Trends in the Number and Percentage of the Population with Any Dental or Medical Visits
In 2000, the first-ever Surgeon General's Report on oral health was released. Oral Health in America provided numerous examples of the connection between oral health and overall health, concluding that "oral health means much more than healthy teeth" and "is essential to the general health and well-being of all Americans." Full integration is multidirectional, incorporating oral health into different aspects of overall health (medical care, behavioral health, pharmacy care, etc.) and incorporating overall health concepts into dental practices.
Trends in the Number and Percentage of the Population with Any Dental or Medical Visits, a statistical brief from the Medical Expenditure Panel Survey-Household Component presented the number and percentages of persons with any dental and medical visits. A dental visit included any reported visit in the year to any type of dental provider, including general dentists, specialists, hygienists, and technicians. A medical visit included any reported visit in the year to any type of physician or nonphysician provider in an office-based, inpatient, outpatient, emergency room, or home health setting.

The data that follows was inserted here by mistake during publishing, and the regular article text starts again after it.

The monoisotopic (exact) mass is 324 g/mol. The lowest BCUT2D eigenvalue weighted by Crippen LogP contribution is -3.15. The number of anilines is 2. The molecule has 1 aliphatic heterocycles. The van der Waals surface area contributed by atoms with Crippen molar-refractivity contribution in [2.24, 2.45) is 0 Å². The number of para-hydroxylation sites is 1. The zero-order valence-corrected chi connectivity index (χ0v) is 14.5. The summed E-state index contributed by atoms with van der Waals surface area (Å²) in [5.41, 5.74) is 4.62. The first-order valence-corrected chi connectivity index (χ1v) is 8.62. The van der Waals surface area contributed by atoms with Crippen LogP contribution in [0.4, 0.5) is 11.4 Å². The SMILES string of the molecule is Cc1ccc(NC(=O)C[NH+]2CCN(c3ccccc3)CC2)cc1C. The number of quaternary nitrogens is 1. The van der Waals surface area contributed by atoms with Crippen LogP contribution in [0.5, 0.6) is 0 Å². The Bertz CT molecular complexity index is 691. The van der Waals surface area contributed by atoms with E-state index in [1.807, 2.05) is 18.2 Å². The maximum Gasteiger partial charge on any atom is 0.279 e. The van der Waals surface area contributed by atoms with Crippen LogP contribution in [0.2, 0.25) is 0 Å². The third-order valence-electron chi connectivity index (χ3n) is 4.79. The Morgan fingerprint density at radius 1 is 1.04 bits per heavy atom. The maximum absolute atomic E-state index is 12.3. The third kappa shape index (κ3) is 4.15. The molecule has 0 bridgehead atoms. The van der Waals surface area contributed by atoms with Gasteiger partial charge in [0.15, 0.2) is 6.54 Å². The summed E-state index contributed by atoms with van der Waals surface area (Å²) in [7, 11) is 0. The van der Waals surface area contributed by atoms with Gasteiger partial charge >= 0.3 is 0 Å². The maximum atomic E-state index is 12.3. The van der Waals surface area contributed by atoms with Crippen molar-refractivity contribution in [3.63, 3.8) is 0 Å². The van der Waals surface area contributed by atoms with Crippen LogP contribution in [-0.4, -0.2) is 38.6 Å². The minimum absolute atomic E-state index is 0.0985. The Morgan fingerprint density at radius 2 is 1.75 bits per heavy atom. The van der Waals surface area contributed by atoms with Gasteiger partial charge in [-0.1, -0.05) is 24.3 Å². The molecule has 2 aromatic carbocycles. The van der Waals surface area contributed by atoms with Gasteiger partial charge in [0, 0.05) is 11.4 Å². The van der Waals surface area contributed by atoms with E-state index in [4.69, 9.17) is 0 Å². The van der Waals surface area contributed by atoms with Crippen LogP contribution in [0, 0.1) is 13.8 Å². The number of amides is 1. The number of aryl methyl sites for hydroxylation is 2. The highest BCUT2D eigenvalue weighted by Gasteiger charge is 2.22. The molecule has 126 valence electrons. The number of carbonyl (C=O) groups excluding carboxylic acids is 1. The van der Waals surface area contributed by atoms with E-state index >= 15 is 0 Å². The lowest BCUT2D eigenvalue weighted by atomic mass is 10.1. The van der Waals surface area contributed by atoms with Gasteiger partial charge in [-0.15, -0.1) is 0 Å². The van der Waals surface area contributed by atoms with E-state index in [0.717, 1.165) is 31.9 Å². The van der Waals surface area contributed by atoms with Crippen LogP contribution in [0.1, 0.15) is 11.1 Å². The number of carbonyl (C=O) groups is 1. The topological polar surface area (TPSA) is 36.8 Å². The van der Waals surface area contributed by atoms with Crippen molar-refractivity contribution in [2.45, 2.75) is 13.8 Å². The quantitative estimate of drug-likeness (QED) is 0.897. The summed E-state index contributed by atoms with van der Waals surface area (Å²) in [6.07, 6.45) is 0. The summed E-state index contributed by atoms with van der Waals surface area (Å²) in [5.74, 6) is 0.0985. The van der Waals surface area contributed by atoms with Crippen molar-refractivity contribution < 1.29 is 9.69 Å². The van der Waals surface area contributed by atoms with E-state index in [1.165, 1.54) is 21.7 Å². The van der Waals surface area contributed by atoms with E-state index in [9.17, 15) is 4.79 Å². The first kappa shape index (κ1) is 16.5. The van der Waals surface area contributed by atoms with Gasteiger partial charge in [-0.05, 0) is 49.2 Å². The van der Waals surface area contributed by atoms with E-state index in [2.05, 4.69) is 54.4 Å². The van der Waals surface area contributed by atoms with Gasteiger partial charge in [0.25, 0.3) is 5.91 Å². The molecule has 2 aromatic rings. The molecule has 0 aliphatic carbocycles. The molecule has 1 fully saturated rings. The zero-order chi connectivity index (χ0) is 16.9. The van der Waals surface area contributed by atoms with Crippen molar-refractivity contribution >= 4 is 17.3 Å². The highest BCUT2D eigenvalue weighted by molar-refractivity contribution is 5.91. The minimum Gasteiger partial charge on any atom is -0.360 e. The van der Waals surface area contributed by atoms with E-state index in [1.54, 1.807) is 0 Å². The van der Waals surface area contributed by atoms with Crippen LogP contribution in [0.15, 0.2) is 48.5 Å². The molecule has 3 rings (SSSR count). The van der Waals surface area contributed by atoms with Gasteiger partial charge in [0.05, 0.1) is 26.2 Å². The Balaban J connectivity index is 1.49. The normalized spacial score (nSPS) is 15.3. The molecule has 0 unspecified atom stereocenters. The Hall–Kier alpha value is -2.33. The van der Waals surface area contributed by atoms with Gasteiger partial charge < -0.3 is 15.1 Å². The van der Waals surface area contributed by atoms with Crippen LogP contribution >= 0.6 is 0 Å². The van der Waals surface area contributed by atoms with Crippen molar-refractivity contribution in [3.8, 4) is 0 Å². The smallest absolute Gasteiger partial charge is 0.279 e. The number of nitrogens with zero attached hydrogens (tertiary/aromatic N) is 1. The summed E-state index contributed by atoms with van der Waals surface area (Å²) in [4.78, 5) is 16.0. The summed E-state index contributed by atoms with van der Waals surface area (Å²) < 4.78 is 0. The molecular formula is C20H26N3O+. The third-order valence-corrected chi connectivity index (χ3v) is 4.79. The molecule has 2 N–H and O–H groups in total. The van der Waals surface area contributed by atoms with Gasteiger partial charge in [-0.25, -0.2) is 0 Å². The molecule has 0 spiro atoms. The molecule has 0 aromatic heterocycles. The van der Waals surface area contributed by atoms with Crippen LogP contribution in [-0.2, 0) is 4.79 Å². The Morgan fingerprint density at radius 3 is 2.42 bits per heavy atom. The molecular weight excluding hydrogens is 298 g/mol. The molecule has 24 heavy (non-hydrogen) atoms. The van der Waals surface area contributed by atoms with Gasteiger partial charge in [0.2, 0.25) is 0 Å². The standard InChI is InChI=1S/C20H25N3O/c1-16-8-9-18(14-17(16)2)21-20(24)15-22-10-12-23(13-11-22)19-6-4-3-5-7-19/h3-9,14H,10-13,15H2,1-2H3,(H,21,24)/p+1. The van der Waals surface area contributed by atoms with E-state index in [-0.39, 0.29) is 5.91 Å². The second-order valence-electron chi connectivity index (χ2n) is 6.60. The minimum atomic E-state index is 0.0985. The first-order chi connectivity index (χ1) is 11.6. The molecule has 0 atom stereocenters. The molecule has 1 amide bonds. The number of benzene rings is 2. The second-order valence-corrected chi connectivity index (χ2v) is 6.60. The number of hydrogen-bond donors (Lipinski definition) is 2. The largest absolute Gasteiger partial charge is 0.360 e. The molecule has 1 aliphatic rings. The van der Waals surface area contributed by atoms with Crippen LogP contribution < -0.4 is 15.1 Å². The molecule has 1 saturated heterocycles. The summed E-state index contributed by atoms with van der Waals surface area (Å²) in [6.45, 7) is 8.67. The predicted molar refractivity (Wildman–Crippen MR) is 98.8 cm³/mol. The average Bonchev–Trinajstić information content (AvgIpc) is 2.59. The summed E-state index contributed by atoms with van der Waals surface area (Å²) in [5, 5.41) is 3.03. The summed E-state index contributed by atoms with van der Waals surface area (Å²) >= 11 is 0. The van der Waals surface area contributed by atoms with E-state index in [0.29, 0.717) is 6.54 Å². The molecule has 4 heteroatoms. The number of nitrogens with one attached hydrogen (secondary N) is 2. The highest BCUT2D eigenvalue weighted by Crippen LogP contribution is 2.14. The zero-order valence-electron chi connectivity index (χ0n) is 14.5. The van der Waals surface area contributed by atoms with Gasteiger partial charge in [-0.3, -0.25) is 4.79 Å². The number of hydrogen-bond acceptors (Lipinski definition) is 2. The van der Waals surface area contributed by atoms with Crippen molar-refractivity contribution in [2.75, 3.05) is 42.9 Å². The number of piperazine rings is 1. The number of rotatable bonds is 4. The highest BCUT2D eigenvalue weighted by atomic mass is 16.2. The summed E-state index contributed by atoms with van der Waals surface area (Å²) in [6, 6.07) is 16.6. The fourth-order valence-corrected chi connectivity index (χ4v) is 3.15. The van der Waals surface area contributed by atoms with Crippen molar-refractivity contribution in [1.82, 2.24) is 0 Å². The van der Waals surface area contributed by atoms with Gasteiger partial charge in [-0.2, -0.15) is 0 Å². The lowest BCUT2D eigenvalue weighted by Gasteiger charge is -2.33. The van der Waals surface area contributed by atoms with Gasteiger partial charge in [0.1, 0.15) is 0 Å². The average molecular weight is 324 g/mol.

- About 37 percent of Americans (121.2 million in 2018) visited a dentist and a physician at least once a year, and another 9 percent (28.2 million in 2018) visited only a dentist.
- The percentage visiting both a physician and a dentist in 2018 was higher among persons who are non-Hispanic White (43.7 percent) compared to those who are Hispanic (26.2 percent) or non-Hispanic Black (25.8 percent).
- Persons who are non-Hispanic White, non-Hispanic other, male, aged 6 to 64, and living in the West and Midwest are more likely to visit a dentist only.